Cleveland quarterback Chris Dieker gradually stole the spotlight from him by accounting for nine scores in the lid-lifter. The Power, in all probability, won't have to worry about facing another seasoned veteran in Russ Michna, who was concussed in Week 1.
But longtime San Jose coach Darren Arbet might be able to allay any fears after seeing rookie Nathan Stanley complete 64 percent of his passes for 249 yards and six TDs in the win over Philly. Stanley was named the AFL's Offensive Player of the Week.
He's been spreading the ball around to journeyman Rod Harper, who leads San Jose with 16 catches for 182 yards, and Reggie Gray, a three-time All-Arena selection with Michna's old Chicago Rush teams and a player whose seven touchdowns are tied for the league lead entering Week 3.
Saturday, incidentally, is also a homecoming game for another San Jose receiver, Jason Willis. He was an original member of the Power, caught the first touchdown pass in franchise history and also happened to catch a game-winning pass that same year against the SaberCats.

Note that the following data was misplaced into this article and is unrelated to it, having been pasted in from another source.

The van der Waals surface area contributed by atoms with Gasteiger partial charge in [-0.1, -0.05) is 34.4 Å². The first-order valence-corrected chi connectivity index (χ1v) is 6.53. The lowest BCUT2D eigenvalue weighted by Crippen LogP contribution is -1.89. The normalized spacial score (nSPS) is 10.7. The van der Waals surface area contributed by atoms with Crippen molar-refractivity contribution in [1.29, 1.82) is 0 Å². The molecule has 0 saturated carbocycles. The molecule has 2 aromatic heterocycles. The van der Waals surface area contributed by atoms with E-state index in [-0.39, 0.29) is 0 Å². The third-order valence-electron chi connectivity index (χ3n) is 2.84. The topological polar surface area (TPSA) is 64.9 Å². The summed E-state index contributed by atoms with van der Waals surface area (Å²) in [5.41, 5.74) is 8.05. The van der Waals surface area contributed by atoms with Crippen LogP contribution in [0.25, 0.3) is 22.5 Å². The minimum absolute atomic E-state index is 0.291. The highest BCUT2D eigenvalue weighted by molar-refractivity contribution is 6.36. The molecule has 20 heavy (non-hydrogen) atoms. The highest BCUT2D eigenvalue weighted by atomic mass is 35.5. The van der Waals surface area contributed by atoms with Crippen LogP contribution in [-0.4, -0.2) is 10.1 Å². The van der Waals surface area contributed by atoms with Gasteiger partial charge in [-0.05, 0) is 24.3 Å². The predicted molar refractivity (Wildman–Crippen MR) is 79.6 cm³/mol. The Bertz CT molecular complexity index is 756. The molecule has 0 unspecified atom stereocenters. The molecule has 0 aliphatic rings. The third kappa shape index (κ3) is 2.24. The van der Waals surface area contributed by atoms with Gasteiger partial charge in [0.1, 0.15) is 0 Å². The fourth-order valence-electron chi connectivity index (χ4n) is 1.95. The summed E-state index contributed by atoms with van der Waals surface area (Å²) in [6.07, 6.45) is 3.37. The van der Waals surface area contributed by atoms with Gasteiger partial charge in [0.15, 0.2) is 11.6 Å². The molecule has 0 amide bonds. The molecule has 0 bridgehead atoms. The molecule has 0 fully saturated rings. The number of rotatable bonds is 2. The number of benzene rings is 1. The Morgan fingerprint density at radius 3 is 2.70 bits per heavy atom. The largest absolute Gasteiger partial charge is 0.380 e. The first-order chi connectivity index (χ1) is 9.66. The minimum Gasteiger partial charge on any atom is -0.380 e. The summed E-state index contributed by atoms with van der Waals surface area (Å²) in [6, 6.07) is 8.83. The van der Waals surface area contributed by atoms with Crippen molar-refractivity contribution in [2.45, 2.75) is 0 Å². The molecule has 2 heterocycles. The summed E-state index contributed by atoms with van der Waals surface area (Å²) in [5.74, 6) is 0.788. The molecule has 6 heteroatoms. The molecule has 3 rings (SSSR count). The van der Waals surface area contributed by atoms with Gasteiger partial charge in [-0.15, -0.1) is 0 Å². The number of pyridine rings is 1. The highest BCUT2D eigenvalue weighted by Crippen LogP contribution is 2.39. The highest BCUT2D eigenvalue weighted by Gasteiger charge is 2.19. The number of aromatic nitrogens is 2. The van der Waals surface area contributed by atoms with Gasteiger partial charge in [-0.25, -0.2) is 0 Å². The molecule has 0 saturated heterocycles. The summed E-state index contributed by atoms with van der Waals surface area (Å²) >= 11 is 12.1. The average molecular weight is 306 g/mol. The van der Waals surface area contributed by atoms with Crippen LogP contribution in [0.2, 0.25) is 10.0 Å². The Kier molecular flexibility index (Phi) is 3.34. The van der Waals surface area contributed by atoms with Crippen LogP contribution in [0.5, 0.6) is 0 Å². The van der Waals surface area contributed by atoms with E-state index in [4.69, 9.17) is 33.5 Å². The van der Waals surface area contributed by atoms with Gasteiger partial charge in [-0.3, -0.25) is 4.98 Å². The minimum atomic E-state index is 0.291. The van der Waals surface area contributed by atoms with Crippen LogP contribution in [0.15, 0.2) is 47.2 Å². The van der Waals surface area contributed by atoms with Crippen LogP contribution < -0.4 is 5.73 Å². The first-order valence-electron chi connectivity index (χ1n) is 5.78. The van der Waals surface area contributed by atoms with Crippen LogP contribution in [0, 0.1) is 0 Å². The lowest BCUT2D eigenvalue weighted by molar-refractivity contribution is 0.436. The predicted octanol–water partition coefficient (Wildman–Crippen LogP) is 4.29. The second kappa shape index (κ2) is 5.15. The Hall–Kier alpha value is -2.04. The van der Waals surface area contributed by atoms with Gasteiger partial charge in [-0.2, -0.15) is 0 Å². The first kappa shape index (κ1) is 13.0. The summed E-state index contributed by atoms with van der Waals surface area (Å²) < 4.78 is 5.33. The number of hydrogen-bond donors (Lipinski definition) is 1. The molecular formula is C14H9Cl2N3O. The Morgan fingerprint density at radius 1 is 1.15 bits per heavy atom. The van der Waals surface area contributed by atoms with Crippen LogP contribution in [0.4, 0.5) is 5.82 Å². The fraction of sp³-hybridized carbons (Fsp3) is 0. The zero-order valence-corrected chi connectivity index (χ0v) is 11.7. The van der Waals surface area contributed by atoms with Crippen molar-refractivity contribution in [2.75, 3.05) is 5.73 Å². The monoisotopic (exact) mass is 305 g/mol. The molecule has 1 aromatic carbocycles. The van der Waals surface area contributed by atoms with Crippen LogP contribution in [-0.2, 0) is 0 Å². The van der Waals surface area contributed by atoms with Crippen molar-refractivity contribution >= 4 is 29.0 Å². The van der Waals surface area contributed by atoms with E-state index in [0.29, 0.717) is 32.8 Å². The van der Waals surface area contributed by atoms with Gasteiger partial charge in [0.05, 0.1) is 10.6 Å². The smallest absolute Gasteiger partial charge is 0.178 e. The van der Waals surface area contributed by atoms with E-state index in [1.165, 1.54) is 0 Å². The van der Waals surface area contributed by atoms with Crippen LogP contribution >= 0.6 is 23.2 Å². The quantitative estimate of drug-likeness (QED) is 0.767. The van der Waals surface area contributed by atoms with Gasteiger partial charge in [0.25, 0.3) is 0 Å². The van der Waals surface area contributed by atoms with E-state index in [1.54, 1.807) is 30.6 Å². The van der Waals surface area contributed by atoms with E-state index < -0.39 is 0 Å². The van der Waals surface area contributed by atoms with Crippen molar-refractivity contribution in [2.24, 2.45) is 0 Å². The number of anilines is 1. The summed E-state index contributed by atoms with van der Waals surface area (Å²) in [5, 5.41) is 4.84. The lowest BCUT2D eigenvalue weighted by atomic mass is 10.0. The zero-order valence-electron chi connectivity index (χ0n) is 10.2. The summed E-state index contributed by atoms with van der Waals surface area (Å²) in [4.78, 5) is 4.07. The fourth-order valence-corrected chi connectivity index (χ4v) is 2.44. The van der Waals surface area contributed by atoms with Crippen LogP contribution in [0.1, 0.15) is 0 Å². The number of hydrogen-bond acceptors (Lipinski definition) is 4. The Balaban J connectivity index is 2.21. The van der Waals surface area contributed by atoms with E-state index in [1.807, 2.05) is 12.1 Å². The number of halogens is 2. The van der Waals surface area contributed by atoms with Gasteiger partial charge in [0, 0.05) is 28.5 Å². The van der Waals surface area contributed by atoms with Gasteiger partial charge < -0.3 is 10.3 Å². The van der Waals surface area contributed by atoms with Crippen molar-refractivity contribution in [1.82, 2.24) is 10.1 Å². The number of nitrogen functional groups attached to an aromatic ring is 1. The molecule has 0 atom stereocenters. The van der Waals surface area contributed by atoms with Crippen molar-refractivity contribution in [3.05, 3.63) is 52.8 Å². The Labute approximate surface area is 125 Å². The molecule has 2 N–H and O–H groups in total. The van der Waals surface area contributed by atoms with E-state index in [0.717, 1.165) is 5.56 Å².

Despite their ongoing futility, the Power have led the league in total defense each of the past two seasons. After adding pieces in the offseason, they don't want to just trade offensive chances with the SaberCats, but they may have to given all the weapons on San Jose's bench.
Grady will have former Utah receivers Aaron Lesue, Shaun Kauleinamoku and newly added Alvance Robinson to throw to, and he's clicked with former Orlando wideout Prechae Rodriguez, who caught three TD passes in Week 1, including the 400th of Grady's AFL career.
"It's a great opportunity for us to come in and prove we're not a pushover team," Narcisse said.
Timing is everything. Today, fans might just see Ron James as the latest sucker to walk through the doors of CONSOL Energy Center and accept damaged goods. Tomorrow, if he can celebrate a signature win with his new team, that perception will start to change.
Regardless, James has won in this league before. This fanbase should give him and the Power a chance.
"They have a great team," Grady said of the SaberCats, against whom he is 2-3 lifetime. "But we think we have a great team ourselves."
Together they can still prove it to this city and to the rest of the Arena Football League.
As far as Ron James is concerned, it's just a matter of time.
Statistics courtesy of ArenaFootball.com and ArenaFan.com. All quotes were obtained firsthand unless otherwise noted.